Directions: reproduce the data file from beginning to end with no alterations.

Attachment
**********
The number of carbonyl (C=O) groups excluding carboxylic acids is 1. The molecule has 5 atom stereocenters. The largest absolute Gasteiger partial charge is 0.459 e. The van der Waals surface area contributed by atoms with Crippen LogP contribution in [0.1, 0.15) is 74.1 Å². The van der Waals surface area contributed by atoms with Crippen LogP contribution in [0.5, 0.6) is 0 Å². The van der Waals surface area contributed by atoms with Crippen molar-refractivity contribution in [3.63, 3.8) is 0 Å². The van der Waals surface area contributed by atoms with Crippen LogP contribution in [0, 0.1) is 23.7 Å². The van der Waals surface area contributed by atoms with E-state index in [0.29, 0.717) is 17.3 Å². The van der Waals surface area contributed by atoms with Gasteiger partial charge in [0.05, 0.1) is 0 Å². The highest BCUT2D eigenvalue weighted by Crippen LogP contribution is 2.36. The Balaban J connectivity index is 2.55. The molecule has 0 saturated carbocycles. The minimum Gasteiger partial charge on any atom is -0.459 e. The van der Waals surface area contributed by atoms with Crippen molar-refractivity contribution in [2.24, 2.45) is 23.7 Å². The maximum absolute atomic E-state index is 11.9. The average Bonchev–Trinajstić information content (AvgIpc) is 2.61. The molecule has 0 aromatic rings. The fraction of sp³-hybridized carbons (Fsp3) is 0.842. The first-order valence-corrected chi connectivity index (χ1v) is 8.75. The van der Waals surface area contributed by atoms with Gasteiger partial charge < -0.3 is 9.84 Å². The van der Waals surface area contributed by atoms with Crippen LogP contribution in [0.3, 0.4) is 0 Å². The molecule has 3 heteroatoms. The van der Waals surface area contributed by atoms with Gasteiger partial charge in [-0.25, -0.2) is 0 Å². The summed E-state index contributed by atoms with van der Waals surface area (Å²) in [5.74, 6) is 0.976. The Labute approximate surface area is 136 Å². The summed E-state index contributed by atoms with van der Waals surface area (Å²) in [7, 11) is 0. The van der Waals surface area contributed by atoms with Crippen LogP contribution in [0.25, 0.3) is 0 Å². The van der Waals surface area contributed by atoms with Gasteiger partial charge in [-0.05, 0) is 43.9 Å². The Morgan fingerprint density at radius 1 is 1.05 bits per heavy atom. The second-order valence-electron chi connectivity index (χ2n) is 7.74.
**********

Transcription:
The number of carbonyl (C=O) groups excluding carboxylic acids is 1. The molecule has 5 atom stereocenters. The largest absolute Gasteiger partial charge is 0.459 e. The van der Waals surface area contributed by atoms with Crippen LogP contribution in [0.1, 0.15) is 74.1 Å². The van der Waals surface area contributed by atoms with Crippen LogP contribution in [0.5, 0.6) is 0 Å². The van der Waals surface area contributed by atoms with Crippen molar-refractivity contribution in [3.63, 3.8) is 0 Å². The van der Waals surface area contributed by atoms with Crippen LogP contribution in [0, 0.1) is 23.7 Å². The van der Waals surface area contributed by atoms with E-state index in [0.29, 0.717) is 17.3 Å². The van der Waals surface area contributed by atoms with Gasteiger partial charge in [0.05, 0.1) is 0 Å². The highest BCUT2D eigenvalue weighted by Crippen LogP contribution is 2.36. The Balaban J connectivity index is 2.55. The molecule has 0 saturated carbocycles. The minimum Gasteiger partial charge on any atom is -0.459 e. The van der Waals surface area contributed by atoms with Crippen molar-refractivity contribution in [2.24, 2.45) is 23.7 Å². The maximum absolute atomic E-state index is 11.9. The average Bonchev–Trinajstić information content (AvgIpc) is 2.61. The molecule has 0 aromatic rings. The fraction of sp³-hybridized carbons (Fsp3) is 0.842. The first-order valence-corrected chi connectivity index (χ1v) is 8.75. The van der Waals surface area contributed by atoms with Gasteiger partial charge < -0.3 is 9.84 Å². The van der Waals surface area contributed by atoms with Crippen LogP contribution in [0.3, 0.4) is 0 Å². The molecule has 3 heteroatoms. The van der Waals surface area contributed by atoms with Gasteiger partial charge in [-0.25, -0.2) is 0 Å². The summed E-state index contributed by atoms with van der Waals surface area (Å²) in [5.74, 6) is 0.976. The Labute approximate surface area is 136 Å². The summed E-state index contributed by atoms with van der Waals surface area (Å²) in [7, 11) is 0. The van der Waals surface area contributed by atoms with Crippen LogP contribution in [0.25, 0.3) is 0 Å². The van der Waals surface area contributed by atoms with Gasteiger partial charge in [-0.05, 0) is 43.9 Å². The Morgan fingerprint density at radius 1 is 1.05 bits per heavy atom. The second-order valence-electron chi connectivity index (χ2n) is 7.74.